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Small Businesses Change Social Media Expectations

About a quarter of small businesses now marketing via social media

After climbing steeply, according to research from Network Solutions and the Center for Excellence in Service at the University of Maryland’s Robert H. Smith School of Business, small-business adoption of social media marketing has plateaued at 24%.

The study of US small business found that those that do market via social media primarily use Facebook (82%), and that the most common activities are maintaining a company page on a social network and posting status updates or links to interesting content. About half of businesses that used social media also monitored brand chatter on social networks.

As small businesses have gained experience with social media, some have realized their expectations for the channel did not line up with the reality of the social web. As the wider marketing world begins to look at social as more of a loyalty channel than one for acquisition, small businesses are also finding that their hopes for spreading brand awareness and attracting new customers have not been fully met. By contrast, somewhat fewer small businesses had expected to use social media as an engagement channel, but nearly two-thirds have had success in that area.

119890 Small Businesses Change Social Media Expectations

The most common business objectives small businesses have achieved through social media marketing tell a similar story: Customers are connecting with companies through sites like Facebook and LinkedIn, but relatively few sales leads have been received through the sites.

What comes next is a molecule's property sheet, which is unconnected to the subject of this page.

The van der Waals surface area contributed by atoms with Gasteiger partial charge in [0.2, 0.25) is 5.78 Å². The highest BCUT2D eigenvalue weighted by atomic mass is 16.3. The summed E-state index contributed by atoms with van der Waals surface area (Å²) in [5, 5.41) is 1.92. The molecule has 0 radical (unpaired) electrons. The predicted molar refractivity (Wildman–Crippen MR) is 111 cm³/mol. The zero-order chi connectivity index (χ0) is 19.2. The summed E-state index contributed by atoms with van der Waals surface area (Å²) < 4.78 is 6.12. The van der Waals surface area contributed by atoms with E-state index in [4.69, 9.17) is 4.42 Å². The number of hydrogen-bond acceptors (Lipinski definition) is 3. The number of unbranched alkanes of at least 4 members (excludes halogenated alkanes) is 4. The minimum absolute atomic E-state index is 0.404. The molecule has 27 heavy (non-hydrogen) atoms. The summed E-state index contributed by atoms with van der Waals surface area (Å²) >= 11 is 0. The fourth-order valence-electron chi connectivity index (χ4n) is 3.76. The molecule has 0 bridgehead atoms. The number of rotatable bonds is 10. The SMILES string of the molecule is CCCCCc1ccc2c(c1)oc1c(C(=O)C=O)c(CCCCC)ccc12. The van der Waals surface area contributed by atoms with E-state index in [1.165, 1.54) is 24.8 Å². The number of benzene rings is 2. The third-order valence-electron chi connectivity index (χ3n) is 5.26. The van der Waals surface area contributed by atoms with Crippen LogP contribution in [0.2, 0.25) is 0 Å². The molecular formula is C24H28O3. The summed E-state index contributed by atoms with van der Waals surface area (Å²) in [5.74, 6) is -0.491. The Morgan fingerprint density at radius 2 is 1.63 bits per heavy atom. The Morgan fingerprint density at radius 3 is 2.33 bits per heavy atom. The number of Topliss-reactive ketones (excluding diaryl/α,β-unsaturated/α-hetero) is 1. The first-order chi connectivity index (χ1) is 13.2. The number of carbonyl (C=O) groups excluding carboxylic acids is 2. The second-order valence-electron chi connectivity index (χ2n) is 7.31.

119892 Small Businesses Change Social Media Expectations

Small businesses have found other frustrations as well. Many say their efforts take up more time than they had expected, although that percentage dropped from 50% to 43% between December 2009 and June 2010, suggesting companies are being more realistic about what’s involved in social campaigns. At the same time, however, the percentage saying their business had been criticized online nearly doubled, reaching 29%. Still, just a tiny 1% of small businesses said their image was hurt more than it was helped by social media—a number that’s also down, from 6% in December.

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Consumers Force Retailers to Adopt Social Strategy

Confusion about ROI, disagreement about performance indicators